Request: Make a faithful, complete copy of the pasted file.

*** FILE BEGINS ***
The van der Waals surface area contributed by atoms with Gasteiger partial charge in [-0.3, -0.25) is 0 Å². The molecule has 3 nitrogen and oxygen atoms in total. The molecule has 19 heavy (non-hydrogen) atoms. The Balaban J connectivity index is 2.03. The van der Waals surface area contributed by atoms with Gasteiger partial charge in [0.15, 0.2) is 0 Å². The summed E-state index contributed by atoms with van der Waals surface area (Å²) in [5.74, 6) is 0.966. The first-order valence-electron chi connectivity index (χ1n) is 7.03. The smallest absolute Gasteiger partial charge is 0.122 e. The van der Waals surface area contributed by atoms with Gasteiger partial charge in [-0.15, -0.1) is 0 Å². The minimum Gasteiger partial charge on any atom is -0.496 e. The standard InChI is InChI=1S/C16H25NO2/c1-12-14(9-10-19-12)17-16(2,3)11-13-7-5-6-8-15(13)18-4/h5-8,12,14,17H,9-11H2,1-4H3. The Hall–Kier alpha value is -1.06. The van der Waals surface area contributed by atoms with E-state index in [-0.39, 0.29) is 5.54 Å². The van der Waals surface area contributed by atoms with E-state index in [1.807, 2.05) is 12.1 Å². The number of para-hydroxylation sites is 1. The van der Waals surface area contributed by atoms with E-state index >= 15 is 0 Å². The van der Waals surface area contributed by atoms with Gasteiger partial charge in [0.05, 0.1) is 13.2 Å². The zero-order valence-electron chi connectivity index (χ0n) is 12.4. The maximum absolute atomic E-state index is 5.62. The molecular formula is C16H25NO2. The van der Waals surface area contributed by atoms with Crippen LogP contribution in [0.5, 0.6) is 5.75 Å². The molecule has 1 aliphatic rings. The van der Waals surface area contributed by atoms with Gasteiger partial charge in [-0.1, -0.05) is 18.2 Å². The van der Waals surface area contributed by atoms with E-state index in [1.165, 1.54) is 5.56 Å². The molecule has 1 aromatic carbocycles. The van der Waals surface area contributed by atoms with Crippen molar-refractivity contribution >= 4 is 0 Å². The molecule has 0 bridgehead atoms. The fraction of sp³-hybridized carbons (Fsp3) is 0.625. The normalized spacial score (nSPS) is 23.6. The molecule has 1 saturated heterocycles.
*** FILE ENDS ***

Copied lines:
The van der Waals surface area contributed by atoms with Gasteiger partial charge in [-0.3, -0.25) is 0 Å². The molecule has 3 nitrogen and oxygen atoms in total. The molecule has 19 heavy (non-hydrogen) atoms. The Balaban J connectivity index is 2.03. The van der Waals surface area contributed by atoms with Gasteiger partial charge in [0.15, 0.2) is 0 Å². The summed E-state index contributed by atoms with van der Waals surface area (Å²) in [5.74, 6) is 0.966. The first-order valence-electron chi connectivity index (χ1n) is 7.03. The smallest absolute Gasteiger partial charge is 0.122 e. The van der Waals surface area contributed by atoms with Gasteiger partial charge in [-0.15, -0.1) is 0 Å². The minimum Gasteiger partial charge on any atom is -0.496 e. The standard InChI is InChI=1S/C16H25NO2/c1-12-14(9-10-19-12)17-16(2,3)11-13-7-5-6-8-15(13)18-4/h5-8,12,14,17H,9-11H2,1-4H3. The Hall–Kier alpha value is -1.06. The van der Waals surface area contributed by atoms with E-state index in [-0.39, 0.29) is 5.54 Å². The van der Waals surface area contributed by atoms with E-state index in [1.807, 2.05) is 12.1 Å². The number of para-hydroxylation sites is 1. The van der Waals surface area contributed by atoms with E-state index >= 15 is 0 Å². The van der Waals surface area contributed by atoms with Gasteiger partial charge in [0.05, 0.1) is 13.2 Å². The zero-order valence-electron chi connectivity index (χ0n) is 12.4. The maximum absolute atomic E-state index is 5.62. The molecular formula is C16H25NO2. The van der Waals surface area contributed by atoms with Crippen LogP contribution in [0.5, 0.6) is 5.75 Å². The molecule has 1 aliphatic rings. The van der Waals surface area contributed by atoms with Gasteiger partial charge in [-0.1, -0.05) is 18.2 Å². The van der Waals surface area contributed by atoms with E-state index in [1.165, 1.54) is 5.56 Å². The molecule has 1 aromatic carbocycles. The van der Waals surface area contributed by atoms with Crippen molar-refractivity contribution >= 4 is 0 Å². The molecule has 0 bridgehead atoms. The fraction of sp³-hybridized carbons (Fsp3) is 0.625. The normalized spacial score (nSPS) is 23.6. The molecule has 1 saturated heterocycles.